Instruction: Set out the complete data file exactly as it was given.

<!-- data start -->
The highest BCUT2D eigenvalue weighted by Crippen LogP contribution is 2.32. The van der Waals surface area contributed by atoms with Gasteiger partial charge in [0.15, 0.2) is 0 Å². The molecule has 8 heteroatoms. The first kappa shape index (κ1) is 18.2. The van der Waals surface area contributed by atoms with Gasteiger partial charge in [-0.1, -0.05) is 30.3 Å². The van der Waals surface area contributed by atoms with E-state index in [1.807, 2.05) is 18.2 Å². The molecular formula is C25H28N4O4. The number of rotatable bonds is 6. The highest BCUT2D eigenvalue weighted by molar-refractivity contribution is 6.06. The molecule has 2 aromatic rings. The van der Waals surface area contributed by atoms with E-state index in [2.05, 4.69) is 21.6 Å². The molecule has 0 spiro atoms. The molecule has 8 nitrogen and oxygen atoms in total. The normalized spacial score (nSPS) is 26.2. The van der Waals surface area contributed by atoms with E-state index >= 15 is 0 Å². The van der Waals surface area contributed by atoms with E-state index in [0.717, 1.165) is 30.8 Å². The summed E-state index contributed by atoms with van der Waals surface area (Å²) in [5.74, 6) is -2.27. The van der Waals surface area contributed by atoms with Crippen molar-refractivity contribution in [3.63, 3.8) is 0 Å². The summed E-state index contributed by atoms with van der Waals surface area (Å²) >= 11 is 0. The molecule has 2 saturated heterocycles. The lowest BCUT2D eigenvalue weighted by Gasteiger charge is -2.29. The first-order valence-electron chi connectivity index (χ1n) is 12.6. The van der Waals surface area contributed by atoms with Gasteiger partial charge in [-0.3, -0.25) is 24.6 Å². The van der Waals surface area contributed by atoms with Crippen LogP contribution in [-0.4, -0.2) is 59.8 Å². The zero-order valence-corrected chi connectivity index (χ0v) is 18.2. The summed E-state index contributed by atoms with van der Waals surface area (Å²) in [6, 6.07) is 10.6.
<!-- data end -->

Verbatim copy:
The highest BCUT2D eigenvalue weighted by Crippen LogP contribution is 2.32. The van der Waals surface area contributed by atoms with Gasteiger partial charge in [0.15, 0.2) is 0 Å². The molecule has 8 heteroatoms. The first kappa shape index (κ1) is 18.2. The van der Waals surface area contributed by atoms with Gasteiger partial charge in [-0.1, -0.05) is 30.3 Å². The van der Waals surface area contributed by atoms with E-state index in [1.807, 2.05) is 18.2 Å². The molecular formula is C25H28N4O4. The number of rotatable bonds is 6. The highest BCUT2D eigenvalue weighted by molar-refractivity contribution is 6.06. The molecule has 2 aromatic rings. The van der Waals surface area contributed by atoms with E-state index in [2.05, 4.69) is 21.6 Å². The molecule has 0 spiro atoms. The molecule has 8 nitrogen and oxygen atoms in total. The normalized spacial score (nSPS) is 26.2. The van der Waals surface area contributed by atoms with E-state index >= 15 is 0 Å². The van der Waals surface area contributed by atoms with E-state index in [0.717, 1.165) is 30.8 Å². The summed E-state index contributed by atoms with van der Waals surface area (Å²) in [5.74, 6) is -2.27. The van der Waals surface area contributed by atoms with Crippen molar-refractivity contribution in [3.63, 3.8) is 0 Å². The summed E-state index contributed by atoms with van der Waals surface area (Å²) >= 11 is 0. The molecule has 2 saturated heterocycles. The lowest BCUT2D eigenvalue weighted by Gasteiger charge is -2.29. The first-order valence-electron chi connectivity index (χ1n) is 12.6. The van der Waals surface area contributed by atoms with Gasteiger partial charge in [-0.3, -0.25) is 24.6 Å². The van der Waals surface area contributed by atoms with Crippen LogP contribution in [-0.4, -0.2) is 59.8 Å². The zero-order valence-corrected chi connectivity index (χ0v) is 18.2. The summed E-state index contributed by atoms with van der Waals surface area (Å²) in [6, 6.07) is 10.6.